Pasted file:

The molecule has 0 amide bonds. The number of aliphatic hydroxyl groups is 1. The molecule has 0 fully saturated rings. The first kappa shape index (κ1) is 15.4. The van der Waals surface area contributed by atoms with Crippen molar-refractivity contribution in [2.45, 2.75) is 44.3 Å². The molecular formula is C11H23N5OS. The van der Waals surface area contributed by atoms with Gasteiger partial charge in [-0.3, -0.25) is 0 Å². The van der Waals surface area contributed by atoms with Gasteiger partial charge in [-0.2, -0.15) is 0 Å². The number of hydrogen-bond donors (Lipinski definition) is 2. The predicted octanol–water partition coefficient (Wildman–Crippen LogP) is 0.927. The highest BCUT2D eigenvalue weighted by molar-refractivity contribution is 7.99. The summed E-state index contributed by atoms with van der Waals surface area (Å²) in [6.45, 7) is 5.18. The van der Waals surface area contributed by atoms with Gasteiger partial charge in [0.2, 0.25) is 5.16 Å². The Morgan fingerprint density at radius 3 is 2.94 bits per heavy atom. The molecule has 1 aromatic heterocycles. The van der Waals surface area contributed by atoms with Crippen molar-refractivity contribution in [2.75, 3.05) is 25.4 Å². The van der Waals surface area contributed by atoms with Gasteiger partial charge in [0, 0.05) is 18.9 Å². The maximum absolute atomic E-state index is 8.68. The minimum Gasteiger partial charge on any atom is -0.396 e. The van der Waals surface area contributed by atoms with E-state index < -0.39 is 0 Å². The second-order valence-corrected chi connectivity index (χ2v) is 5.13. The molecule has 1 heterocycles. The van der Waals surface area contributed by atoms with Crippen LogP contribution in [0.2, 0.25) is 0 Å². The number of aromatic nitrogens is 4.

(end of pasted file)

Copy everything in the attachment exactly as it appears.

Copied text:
The molecule has 0 amide bonds. The number of aliphatic hydroxyl groups is 1. The molecule has 0 fully saturated rings. The first kappa shape index (κ1) is 15.4. The van der Waals surface area contributed by atoms with Crippen molar-refractivity contribution in [2.45, 2.75) is 44.3 Å². The molecular formula is C11H23N5OS. The van der Waals surface area contributed by atoms with Gasteiger partial charge in [-0.3, -0.25) is 0 Å². The van der Waals surface area contributed by atoms with Gasteiger partial charge in [-0.2, -0.15) is 0 Å². The number of hydrogen-bond donors (Lipinski definition) is 2. The predicted octanol–water partition coefficient (Wildman–Crippen LogP) is 0.927. The highest BCUT2D eigenvalue weighted by molar-refractivity contribution is 7.99. The summed E-state index contributed by atoms with van der Waals surface area (Å²) in [6.45, 7) is 5.18. The van der Waals surface area contributed by atoms with Gasteiger partial charge in [0.2, 0.25) is 5.16 Å². The Morgan fingerprint density at radius 3 is 2.94 bits per heavy atom. The molecule has 1 aromatic heterocycles. The van der Waals surface area contributed by atoms with Crippen molar-refractivity contribution in [2.75, 3.05) is 25.4 Å². The van der Waals surface area contributed by atoms with Gasteiger partial charge in [0, 0.05) is 18.9 Å². The maximum absolute atomic E-state index is 8.68. The minimum Gasteiger partial charge on any atom is -0.396 e. The van der Waals surface area contributed by atoms with E-state index < -0.39 is 0 Å². The second-order valence-corrected chi connectivity index (χ2v) is 5.13. The molecule has 1 heterocycles. The van der Waals surface area contributed by atoms with Crippen LogP contribution in [0.2, 0.25) is 0 Å². The number of aromatic nitrogens is 4.